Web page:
Third, there was promise after promise from the Devs regarding the ending - all of which fell flat.

The first point is moot.

The third point is inaccurate in that I have yet to see a direct promise cited, and plenty of interpretation of a promise cited. Until it is a part of an official document (IE not random posts on biowares forums, or in interviews, or any other format where the validity of it is based purely on the individual readers interpretation, Such as "Casey said in an interview there will be 17 endings" when Casey never actually claimed there WOULD BE 17 endings, then The notion that any promise being made falls flat. Seriously, Unless it is a part of an official document and says it in no uncertain terms such as "There will be 17 endings in mass effect 3 on ship date" then its not really a valid claim.

Now, as for point two. I DIDNT call Star Wars a good franchise. I said Star Wars is better than Mass effect. That is a subjective opinion. Just like the opinion that I dont like star wars either and No different than the opinion that Mass effect has cooler alien races. Honestly MEs races are bland, tedious and downright uninteresting carbon copies in my estimation. Its all subjective, and in my estimation Mass effect is a horrible joke. Mass effect might be able to go toe to toe with star wars though I still think star wars has the edge, but it cant hold a candle to many other much better sci fi narratives. Hell Id say Farscape was better than Mass Effect as a whole and that doesnt even look at other big ones such as Star Trek, Star Gate, Battlestar Galactica (all series tied together) or even babylon 5.

Then on the other points such as Moral Reflection.. Star wars is all about that. Developed? Are you sure about that or are you omitting not only KoTOR but the extended universe? Real chars.. Uhm, ok, yeah, MEs got more real chars.. and as it relates to something that is sci fi that is a determent. Seriously, has the last 20 years of media not been drenched enough in realism of both the gritty and normal kinds? Seriously I thought sci fi was one of the last bastions of escapism. Why must it be just as real and just as lame as everything else in this world? Laser swords... not even a pro for starwars because they are goofy.

Remember you have to separate opinion from fact with statements like that.

It is only natural forbes beats places like the escapist with game news and articles.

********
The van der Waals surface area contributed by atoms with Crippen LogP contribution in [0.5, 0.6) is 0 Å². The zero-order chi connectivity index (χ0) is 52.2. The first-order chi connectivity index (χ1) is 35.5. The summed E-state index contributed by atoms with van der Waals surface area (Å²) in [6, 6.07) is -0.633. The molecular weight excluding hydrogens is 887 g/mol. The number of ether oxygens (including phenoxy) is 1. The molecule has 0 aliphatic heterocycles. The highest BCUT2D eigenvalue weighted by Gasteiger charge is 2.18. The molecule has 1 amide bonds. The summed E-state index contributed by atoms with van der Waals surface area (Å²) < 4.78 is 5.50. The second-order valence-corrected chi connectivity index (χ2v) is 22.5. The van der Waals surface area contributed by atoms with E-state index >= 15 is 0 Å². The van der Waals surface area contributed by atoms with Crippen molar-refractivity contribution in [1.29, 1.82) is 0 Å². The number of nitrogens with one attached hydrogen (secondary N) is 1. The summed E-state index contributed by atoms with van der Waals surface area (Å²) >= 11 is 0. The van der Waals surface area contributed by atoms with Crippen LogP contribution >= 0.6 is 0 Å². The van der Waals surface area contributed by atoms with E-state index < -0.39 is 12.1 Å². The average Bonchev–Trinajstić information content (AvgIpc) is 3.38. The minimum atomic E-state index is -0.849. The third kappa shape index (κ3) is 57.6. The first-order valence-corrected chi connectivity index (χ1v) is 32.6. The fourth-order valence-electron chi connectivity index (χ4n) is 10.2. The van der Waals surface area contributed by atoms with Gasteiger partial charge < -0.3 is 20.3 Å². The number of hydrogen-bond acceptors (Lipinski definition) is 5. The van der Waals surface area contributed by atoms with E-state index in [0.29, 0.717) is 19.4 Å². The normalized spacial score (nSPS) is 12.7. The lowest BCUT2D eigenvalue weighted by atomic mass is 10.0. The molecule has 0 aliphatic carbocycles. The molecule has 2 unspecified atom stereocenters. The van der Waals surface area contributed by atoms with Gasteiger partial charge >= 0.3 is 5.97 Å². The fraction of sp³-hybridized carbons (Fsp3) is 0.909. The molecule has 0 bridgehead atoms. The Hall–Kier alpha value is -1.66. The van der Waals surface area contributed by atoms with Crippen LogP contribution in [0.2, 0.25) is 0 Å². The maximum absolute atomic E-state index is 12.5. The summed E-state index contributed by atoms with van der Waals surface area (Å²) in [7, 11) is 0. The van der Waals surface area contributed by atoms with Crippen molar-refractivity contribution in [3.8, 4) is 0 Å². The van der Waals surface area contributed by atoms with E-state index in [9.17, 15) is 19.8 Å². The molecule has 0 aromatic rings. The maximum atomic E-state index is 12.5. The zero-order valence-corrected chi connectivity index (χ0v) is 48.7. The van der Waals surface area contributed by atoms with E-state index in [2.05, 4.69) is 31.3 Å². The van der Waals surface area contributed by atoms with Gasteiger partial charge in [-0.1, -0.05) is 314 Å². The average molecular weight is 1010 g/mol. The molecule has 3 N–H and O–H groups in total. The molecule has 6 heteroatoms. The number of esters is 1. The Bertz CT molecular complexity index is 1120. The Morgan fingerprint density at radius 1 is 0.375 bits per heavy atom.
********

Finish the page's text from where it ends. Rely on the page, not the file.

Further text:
I mean look at the news on the escapist, their so called 'journalists' do very little research on their own, pretty much just copy pasting their stories from places like massive and kotaku while putting in a word or two of their own here and there.

I have actually started reading forbes for my real gaming news and the escapist for the lulz and forums.

Smeggs:

Is this the real life? Is this just fantasy?

Caught in a landslide, No escape from reality.

OT: Finally some intelligence! I think one of the main problems with the gaming community, and the reason why we screwed the pooch on this one is due to the fact that as a whole the gaming community has a lot of growing up to do. We're young, as are the gaming journalist, and really I think one of the problems with the game journalist on this one is that they're struggling for relevance in a world where most people will take movies, music, and books seriously, but gaming is still considered to more of a hobby than anything, so when they saw a way to hopefully be taken more serious they jumped on it. Unfortunately no one on either side took the time to actually see things from the others perspective, (again the community as a whole is still immature) and we got the massive clusterfuck of Journalist VS Fans that could've been easily avoided. I hope that this experience betters the gaming community and makes us more mature, but I'm not going to expect much, at least not yet.

notsosavagemessiah:
You didn't put any real work in, therefore, you are NOT entitled to the ability to change it.

Thankfully, that's not the issue at hand. nobody's trying to change it themselves, they're trying to get Bioware to change it.

Faerillis:

viranimus: